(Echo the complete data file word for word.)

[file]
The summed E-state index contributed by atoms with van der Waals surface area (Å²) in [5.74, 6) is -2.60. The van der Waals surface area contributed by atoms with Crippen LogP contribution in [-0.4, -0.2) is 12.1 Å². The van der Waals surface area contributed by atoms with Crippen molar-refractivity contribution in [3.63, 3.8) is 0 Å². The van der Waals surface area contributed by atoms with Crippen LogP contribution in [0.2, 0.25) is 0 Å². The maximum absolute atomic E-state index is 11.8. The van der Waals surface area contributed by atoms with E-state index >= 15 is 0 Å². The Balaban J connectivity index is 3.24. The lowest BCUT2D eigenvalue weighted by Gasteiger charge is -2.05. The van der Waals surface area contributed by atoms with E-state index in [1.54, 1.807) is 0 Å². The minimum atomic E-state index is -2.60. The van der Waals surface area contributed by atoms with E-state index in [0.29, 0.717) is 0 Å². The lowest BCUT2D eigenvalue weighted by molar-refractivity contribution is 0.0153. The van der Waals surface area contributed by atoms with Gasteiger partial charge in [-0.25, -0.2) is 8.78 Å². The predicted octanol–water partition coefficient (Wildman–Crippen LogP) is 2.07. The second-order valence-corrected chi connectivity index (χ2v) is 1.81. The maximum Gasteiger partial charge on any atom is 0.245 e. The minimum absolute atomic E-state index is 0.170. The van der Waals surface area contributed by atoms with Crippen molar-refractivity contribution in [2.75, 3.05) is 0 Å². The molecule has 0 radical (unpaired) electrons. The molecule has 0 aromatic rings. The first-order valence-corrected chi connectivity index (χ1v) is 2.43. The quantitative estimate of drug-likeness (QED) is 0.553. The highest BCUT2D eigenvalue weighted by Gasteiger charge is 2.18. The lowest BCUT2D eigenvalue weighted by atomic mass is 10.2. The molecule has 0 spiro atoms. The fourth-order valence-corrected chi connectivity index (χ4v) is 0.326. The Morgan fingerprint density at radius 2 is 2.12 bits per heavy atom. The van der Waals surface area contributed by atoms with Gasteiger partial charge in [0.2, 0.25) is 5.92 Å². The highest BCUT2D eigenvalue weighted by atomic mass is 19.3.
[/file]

The summed E-state index contributed by atoms with van der Waals surface area (Å²) in [5.74, 6) is -2.60. The van der Waals surface area contributed by atoms with Crippen LogP contribution in [-0.4, -0.2) is 12.1 Å². The van der Waals surface area contributed by atoms with Crippen molar-refractivity contribution in [3.63, 3.8) is 0 Å². The van der Waals surface area contributed by atoms with Crippen LogP contribution in [0.2, 0.25) is 0 Å². The maximum absolute atomic E-state index is 11.8. The van der Waals surface area contributed by atoms with E-state index >= 15 is 0 Å². The Balaban J connectivity index is 3.24. The lowest BCUT2D eigenvalue weighted by Gasteiger charge is -2.05. The van der Waals surface area contributed by atoms with E-state index in [1.54, 1.807) is 0 Å². The minimum atomic E-state index is -2.60. The van der Waals surface area contributed by atoms with E-state index in [0.29, 0.717) is 0 Å². The lowest BCUT2D eigenvalue weighted by molar-refractivity contribution is 0.0153. The van der Waals surface area contributed by atoms with Gasteiger partial charge in [-0.25, -0.2) is 8.78 Å². The predicted octanol–water partition coefficient (Wildman–Crippen LogP) is 2.07. The second-order valence-corrected chi connectivity index (χ2v) is 1.81. The maximum Gasteiger partial charge on any atom is 0.245 e. The minimum absolute atomic E-state index is 0.170. The van der Waals surface area contributed by atoms with Crippen molar-refractivity contribution in [2.75, 3.05) is 0 Å². The molecule has 0 radical (unpaired) electrons. The molecule has 0 aromatic rings. The first-order valence-corrected chi connectivity index (χ1v) is 2.43. The quantitative estimate of drug-likeness (QED) is 0.553. The highest BCUT2D eigenvalue weighted by Gasteiger charge is 2.18. The lowest BCUT2D eigenvalue weighted by atomic mass is 10.2. The molecule has 0 spiro atoms. The fourth-order valence-corrected chi connectivity index (χ4v) is 0.326. The Morgan fingerprint density at radius 2 is 2.12 bits per heavy atom. The van der Waals surface area contributed by atoms with Gasteiger partial charge in [0.2, 0.25) is 5.92 Å². The highest BCUT2D eigenvalue weighted by atomic mass is 19.3.